I’m a personal injury lawyer and represent motorcyclists injured on our roads. I’m also an advanced motorcyclist after completing my training and reaching the standard a few years ago. Earlier this year, I decided to enrol on The Advanced Driving course with IAM. (The Institute of Advanced Motorists).

The driving factor (pardon the pun) for me, was two-fold. One personal and one professional.

The personal one is that I will soon be a grandmother. I have been driving for 43 years and considered myself to be a safe driver, but how safe was I? Could I be trusted to carry my grandchild in my car and give their parents the confidence in my ability to keep the baby safe. We all develop bad habits; mine were the occasional braking on a corner after entering too quickly and crossing my hands over the steering wheel.

The professional reason for doing the course is that I’m a curious lawyer and to best represent my client’s, I need to know in detail why they were injured. Why did a driver pull out in front of them? Why are motorcyclists there to be seen but not seen?  Having witnessed the appalling standard of driving first hand when so many motorcyclists are injured through no fault of their own, I wanted to understand how I could better deliver my service to motorcyclists and others.

My observer, Fraser Brydon was cool, and we got along like a house on fire. Granted my first drive was sketchy, but he had the good grace not to shout out. By coaching session 8, he even looked relaxed. My driving improved beyond all recognition thanks to his guidance and patience as well as a little determination on my part. I was very nervous on my test day but that’s to be expected. It’s a bit like a Court case, you’re always nervous at the start despite the detailed preparation. The examiner was kind, and I came away with a good pass. However, it’s not the pass that I am so delighted about, it’s that my driving has changed and it’s changed for good.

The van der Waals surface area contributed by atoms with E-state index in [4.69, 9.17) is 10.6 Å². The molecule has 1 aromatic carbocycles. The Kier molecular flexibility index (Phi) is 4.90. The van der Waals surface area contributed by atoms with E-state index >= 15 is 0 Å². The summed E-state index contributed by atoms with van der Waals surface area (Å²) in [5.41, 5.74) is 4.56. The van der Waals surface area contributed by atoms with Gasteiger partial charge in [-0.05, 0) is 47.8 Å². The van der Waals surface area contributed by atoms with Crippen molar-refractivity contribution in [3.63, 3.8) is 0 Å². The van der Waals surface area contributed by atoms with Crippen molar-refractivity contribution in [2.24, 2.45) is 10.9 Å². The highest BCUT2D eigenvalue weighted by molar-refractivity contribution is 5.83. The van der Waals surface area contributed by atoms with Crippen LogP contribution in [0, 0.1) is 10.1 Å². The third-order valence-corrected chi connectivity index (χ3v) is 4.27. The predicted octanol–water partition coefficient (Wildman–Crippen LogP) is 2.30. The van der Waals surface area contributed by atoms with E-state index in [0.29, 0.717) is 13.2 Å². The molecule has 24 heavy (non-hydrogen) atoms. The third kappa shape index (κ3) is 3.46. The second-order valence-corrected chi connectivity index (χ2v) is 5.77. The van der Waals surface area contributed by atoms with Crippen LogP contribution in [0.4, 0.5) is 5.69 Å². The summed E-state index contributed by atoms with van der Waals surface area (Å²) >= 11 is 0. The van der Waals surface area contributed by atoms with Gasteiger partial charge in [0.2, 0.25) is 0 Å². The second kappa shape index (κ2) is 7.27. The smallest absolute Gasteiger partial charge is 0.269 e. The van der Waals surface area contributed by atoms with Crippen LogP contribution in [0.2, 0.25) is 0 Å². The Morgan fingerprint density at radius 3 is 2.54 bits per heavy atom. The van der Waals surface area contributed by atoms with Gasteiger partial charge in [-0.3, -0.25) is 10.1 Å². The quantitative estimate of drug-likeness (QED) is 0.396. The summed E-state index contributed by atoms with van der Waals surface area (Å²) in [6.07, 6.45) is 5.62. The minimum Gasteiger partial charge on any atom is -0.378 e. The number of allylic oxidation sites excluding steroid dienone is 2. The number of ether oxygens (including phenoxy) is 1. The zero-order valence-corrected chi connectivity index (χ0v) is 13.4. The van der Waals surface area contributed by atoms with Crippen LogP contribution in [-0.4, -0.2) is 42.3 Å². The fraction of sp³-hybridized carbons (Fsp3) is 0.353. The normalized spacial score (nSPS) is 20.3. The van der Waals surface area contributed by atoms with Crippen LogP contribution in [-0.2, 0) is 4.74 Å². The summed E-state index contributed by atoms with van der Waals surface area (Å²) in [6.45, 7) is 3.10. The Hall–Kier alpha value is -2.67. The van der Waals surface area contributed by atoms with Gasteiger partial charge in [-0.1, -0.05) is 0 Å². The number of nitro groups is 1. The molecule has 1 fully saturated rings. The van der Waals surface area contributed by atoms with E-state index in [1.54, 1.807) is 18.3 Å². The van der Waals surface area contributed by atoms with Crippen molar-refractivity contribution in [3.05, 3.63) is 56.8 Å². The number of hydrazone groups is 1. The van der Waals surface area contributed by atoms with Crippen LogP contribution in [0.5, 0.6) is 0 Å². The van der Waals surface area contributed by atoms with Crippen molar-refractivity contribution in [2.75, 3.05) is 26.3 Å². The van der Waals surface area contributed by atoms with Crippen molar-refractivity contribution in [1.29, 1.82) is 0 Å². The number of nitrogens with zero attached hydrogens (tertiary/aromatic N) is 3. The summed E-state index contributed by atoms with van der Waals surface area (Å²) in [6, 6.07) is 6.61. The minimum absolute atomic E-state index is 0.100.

So, what did I learn and why will it make me an improved driver and a better lawyer? Three things come to mind and each a question that Fraser drummed into me and expected an answer. I learned that so often drivers ask themselves the first two but fail to nail the third.

The questions are:-

  • Q – What do you see?
  • Q – What does it mean to you and?
  • Q – What are you going to do about it?

In a nutshell, I was trained to eradicate the element of surprise. How often have we been surprised by the presence of another road user, whether it’s a cyclist ahead in dappled light wearing dark clothing or a motorcyclist overtaking from behind that we didn’t clock well beforehand.

Of course, the primary goal of an advanced driving course is to instil a heightened sense of safety on the road. IAM places a strong emphasis on defensive driving techniques, hazard perception, and risk management. I learned how to anticipate potential dangers and respond proactively, creating a safer driving environment for myself and others using the Police System of Driver Control, IPSGA – Information, Position, Speed, Gear and Acceleration.

Armed with my new-found driving skills, I’m not only a better driver, but I am an improved lawyer because I have the skill to ask even more questions. By asking the right questions and by being curious, you get important answers that form the foundation of your case.

Enrolling in an advanced driving course with The Institute of Advanced Motorists is more than just a commitment to safe driving, it’s an investment in personal development. At RTA Law LLP, we have four advanced motorcyclists and now two advanced drivers. I have encouraged all my colleagues at RTA Law to do the course and I am delighted to say they have accepted the invitation enthusiastically. We have a desire to build knowledge within our firm. That improved knowledge makes us more informed lawyers.

The course absolutely changed the way I drive for the better. If I am better able to protect others, particularly the vulnerable, then that is so worthwhile. Of course, the best motorcyclists and drivers never stop learning and that also applies to the best lawyers. I would like to continue with my training and learn even more. Truly understanding techniques of safe driving opened my mind.

My advice to any driver or rider – check it out and just do it. It’s a life saver.

Brenda Mitchell

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